SQL JOINs, part 1
by Greg Heo • 16 Feb 2010 • Tags: SQL
SQL JOIN is right up there in the list of most useful inventions along with sliced bread, the iPhone, and the chemical toilet. Why are there so many different kinds? Left? Right? Outer? Let’s review.
The INNER track
Here’s our example data set:
That’s some pretty crappy schema design. Anyway, we want a list of equipment along with its owner and that person’s telephone extension:
SELECT * FROM equipment JOIN people ON (people.name=equipment.owner)
The result set will look something like this:
Hey, what happened to the microwave? The SELECT picks it up since it’s in the equipment table, but there’s no matching record in the people table (there’s no person called “Everyone”).
When you say JOIN, that actually means INNER JOIN, which means “if you cannot find a matching record to join, discard it”. And there goes the microwave.
In this case, that might not be what we’re interested in. Maybe we want to know about all the equipment we have, and the owners are just nice to know.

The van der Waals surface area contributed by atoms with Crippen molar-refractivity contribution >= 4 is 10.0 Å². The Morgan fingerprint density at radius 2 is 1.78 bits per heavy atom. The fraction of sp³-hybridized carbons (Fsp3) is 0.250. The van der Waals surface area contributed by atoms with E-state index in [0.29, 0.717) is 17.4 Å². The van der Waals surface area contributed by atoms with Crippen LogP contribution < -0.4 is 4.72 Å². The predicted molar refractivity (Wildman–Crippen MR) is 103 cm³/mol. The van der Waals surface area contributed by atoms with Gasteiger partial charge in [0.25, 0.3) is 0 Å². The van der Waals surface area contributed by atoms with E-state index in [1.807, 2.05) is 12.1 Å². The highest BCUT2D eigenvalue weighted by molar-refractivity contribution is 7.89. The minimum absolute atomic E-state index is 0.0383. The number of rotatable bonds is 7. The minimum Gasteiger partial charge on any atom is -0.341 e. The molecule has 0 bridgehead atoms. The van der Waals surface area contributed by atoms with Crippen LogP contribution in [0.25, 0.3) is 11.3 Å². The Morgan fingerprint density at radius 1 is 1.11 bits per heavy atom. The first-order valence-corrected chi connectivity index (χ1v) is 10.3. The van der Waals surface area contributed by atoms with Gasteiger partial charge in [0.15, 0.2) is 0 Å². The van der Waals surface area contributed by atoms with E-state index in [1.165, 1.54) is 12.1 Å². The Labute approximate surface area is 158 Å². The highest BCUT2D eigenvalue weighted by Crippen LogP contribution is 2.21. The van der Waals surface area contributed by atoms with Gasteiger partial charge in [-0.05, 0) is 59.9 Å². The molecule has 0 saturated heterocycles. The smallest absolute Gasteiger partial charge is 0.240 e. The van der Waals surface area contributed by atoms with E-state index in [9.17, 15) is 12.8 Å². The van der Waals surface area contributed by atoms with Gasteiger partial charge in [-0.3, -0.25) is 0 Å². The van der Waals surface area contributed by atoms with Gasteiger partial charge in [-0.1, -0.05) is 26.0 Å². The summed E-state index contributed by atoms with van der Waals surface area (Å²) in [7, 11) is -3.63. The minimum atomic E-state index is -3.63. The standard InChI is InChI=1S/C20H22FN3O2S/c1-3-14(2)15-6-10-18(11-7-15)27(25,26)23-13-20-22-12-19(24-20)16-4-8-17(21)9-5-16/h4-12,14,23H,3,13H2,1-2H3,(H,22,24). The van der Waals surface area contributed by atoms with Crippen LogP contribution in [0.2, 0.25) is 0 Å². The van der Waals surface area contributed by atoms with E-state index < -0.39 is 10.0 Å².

Enter stage LEFT
LEFT JOIN is what we want in this case:
SELECT * FROM equipment LEFT JOIN people ON (people.name=equipment.owner)
Notice that our main table
equipment is on the left side of the statement, and our joined table
people is toward the right. A left join means “return every record available from the table on the left, even if there’s nothing to join to”. Here are the results:
Much better. We get to see every piece of equipment and the fields that couldn’t be joined are filled with NULLs.
Exit stage RIGHT
A right join is essentially the same thing except everything from the table on the right is returned. That means these two queries will return the same thing (although the fields may show up in a different order):
SELECT * FROM equipment LEFT JOIN people ON (people.name=equipment.owner) SELECT * FROM people RIGHT JOIN equipment ON (people.name=equipment.owner)
Generally though, you put the main table as the SELECT and the secondary one as the join. Right joins don’t get a lot of use and I would even argue that they’re bad form. Just stick to left joins and your future self and other code maintainers will thank you.
The default inner join is really a “left and right” or “both” join, since a record must be returned in both tables. Most JOINs in the world are either INNER or LEFT so those are the ones to know.
In part 2, we’ll look at the oddballs: OUTER and CROSS joins.